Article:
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Green With Envy: A Whole New Way to Look at Financial (Un)Happiness
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Green With Envy: A Whole New Way to Look at Financial (Un)Happiness

3.4 of 5 stars 3.40  ·  rating details  ·  102 ratings  ·  21 reviews
A silent struggle with our money is raging across America. Everyone wants to keep up with the Joneses, regardless of income, occupation, or net worth. Our contentment is based not on the size of our bank account but on how we measure up to those around us. But how can anyone make realistic comparisons to others when everyone's personal finances are shrouded in secrecy and ...more
Paperback, 224 pages
Published May 21st 2007 by Business Plus (first published 2006)
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Fascinating anecdotes about people the author interviewed. You get to see into their financial lives and how money (or lack of it) can make life unhappy. However her analysis seemed unsupported and her conclusions personal, not academic. One interesting chapter covered Washington politicians and the fact that they don't get much beyond their salary so unless they are independently wealthy, it is a struggle to cover rent, their home in their home state, and travel expenses to see family. Her reco ...more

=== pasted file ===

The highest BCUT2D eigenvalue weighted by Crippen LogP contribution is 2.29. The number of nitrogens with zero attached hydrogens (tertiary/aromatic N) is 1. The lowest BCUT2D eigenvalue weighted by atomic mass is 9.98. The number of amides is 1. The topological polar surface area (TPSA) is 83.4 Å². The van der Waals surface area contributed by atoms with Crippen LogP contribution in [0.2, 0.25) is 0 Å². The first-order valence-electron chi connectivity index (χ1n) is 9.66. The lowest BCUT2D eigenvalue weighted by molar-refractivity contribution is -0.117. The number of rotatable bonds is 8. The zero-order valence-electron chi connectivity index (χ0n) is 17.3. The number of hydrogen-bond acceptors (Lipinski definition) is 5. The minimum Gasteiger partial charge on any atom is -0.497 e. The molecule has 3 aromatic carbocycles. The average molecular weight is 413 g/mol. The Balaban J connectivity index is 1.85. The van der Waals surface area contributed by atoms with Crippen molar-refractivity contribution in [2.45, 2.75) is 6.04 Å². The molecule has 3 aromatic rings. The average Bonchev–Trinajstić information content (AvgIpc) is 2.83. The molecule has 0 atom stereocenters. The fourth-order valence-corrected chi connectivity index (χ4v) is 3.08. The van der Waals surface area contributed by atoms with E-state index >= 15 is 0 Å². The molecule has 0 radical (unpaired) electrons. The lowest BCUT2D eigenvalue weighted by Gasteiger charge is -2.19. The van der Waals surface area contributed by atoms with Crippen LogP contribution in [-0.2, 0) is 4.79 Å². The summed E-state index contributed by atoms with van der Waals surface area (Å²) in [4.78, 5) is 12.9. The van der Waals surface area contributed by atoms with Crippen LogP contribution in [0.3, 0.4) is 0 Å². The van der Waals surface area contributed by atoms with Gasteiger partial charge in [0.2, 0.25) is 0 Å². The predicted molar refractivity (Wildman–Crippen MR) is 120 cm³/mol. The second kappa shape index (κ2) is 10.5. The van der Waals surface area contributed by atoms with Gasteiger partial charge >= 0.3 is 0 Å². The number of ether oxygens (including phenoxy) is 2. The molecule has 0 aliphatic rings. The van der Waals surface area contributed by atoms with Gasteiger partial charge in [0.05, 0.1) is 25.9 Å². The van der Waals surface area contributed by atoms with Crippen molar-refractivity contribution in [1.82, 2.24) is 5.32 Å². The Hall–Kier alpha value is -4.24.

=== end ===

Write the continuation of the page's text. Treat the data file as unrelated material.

Boss starts her book with her personal story. She and her unemployed husband worry over bills and try to subsist in New York on her single income. New neighbors move in and the apartment scuttlebutt tells them they paid cash for their new digs. Boss jealously eyes her new neighbors' piles of deliveries from Barneys and seethes with envy as they mention they are heading upstate to "antique" for the weekend.